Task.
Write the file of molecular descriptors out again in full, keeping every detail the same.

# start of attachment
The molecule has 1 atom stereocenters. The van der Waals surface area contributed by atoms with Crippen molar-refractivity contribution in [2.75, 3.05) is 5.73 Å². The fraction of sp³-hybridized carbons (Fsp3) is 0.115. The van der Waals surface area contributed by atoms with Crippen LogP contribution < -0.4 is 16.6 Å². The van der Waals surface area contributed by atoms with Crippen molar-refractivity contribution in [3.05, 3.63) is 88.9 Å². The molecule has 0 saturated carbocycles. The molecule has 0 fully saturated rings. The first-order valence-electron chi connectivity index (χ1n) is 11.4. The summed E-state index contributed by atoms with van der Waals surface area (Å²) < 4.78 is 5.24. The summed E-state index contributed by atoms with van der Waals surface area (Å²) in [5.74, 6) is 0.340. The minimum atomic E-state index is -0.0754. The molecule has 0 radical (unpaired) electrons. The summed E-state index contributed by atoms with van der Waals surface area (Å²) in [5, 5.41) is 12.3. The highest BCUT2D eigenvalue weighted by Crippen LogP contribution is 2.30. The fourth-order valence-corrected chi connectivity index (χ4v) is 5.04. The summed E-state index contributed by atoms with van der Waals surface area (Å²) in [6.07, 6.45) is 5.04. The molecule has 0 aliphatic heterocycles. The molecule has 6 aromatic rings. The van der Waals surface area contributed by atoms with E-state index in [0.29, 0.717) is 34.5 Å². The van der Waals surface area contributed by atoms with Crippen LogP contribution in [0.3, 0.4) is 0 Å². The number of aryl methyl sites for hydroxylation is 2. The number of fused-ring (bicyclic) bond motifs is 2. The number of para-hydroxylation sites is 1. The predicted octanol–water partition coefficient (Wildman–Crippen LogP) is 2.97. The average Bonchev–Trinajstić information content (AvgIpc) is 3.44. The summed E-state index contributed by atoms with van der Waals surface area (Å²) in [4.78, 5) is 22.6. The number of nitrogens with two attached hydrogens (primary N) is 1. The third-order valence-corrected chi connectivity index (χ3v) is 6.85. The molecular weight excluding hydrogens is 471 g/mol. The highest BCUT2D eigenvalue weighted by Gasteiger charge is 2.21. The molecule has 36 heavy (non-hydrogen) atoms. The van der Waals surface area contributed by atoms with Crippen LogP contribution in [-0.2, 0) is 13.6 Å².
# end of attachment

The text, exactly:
The molecule has 1 atom stereocenters. The van der Waals surface area contributed by atoms with Crippen molar-refractivity contribution in [2.75, 3.05) is 5.73 Å². The fraction of sp³-hybridized carbons (Fsp3) is 0.115. The van der Waals surface area contributed by atoms with Crippen LogP contribution < -0.4 is 16.6 Å². The van der Waals surface area contributed by atoms with Crippen molar-refractivity contribution in [3.05, 3.63) is 88.9 Å². The molecule has 0 saturated carbocycles. The molecule has 0 fully saturated rings. The first-order valence-electron chi connectivity index (χ1n) is 11.4. The summed E-state index contributed by atoms with van der Waals surface area (Å²) < 4.78 is 5.24. The summed E-state index contributed by atoms with van der Waals surface area (Å²) in [5.74, 6) is 0.340. The minimum atomic E-state index is -0.0754. The molecule has 0 radical (unpaired) electrons. The summed E-state index contributed by atoms with van der Waals surface area (Å²) in [5, 5.41) is 12.3. The highest BCUT2D eigenvalue weighted by Crippen LogP contribution is 2.30. The fourth-order valence-corrected chi connectivity index (χ4v) is 5.04. The summed E-state index contributed by atoms with van der Waals surface area (Å²) in [6.07, 6.45) is 5.04. The molecule has 0 aliphatic heterocycles. The molecule has 6 aromatic rings. The van der Waals surface area contributed by atoms with E-state index in [0.29, 0.717) is 34.5 Å². The van der Waals surface area contributed by atoms with Crippen LogP contribution in [0.3, 0.4) is 0 Å². The number of aryl methyl sites for hydroxylation is 2. The number of fused-ring (bicyclic) bond motifs is 2. The number of para-hydroxylation sites is 1. The predicted octanol–water partition coefficient (Wildman–Crippen LogP) is 2.97. The average Bonchev–Trinajstić information content (AvgIpc) is 3.44. The summed E-state index contributed by atoms with van der Waals surface area (Å²) in [4.78, 5) is 22.6. The number of nitrogens with two attached hydrogens (primary N) is 1. The third-order valence-corrected chi connectivity index (χ3v) is 6.85. The molecular weight excluding hydrogens is 471 g/mol. The highest BCUT2D eigenvalue weighted by Gasteiger charge is 2.21. The molecule has 36 heavy (non-hydrogen) atoms. The van der Waals surface area contributed by atoms with Crippen LogP contribution in [-0.2, 0) is 13.6 Å².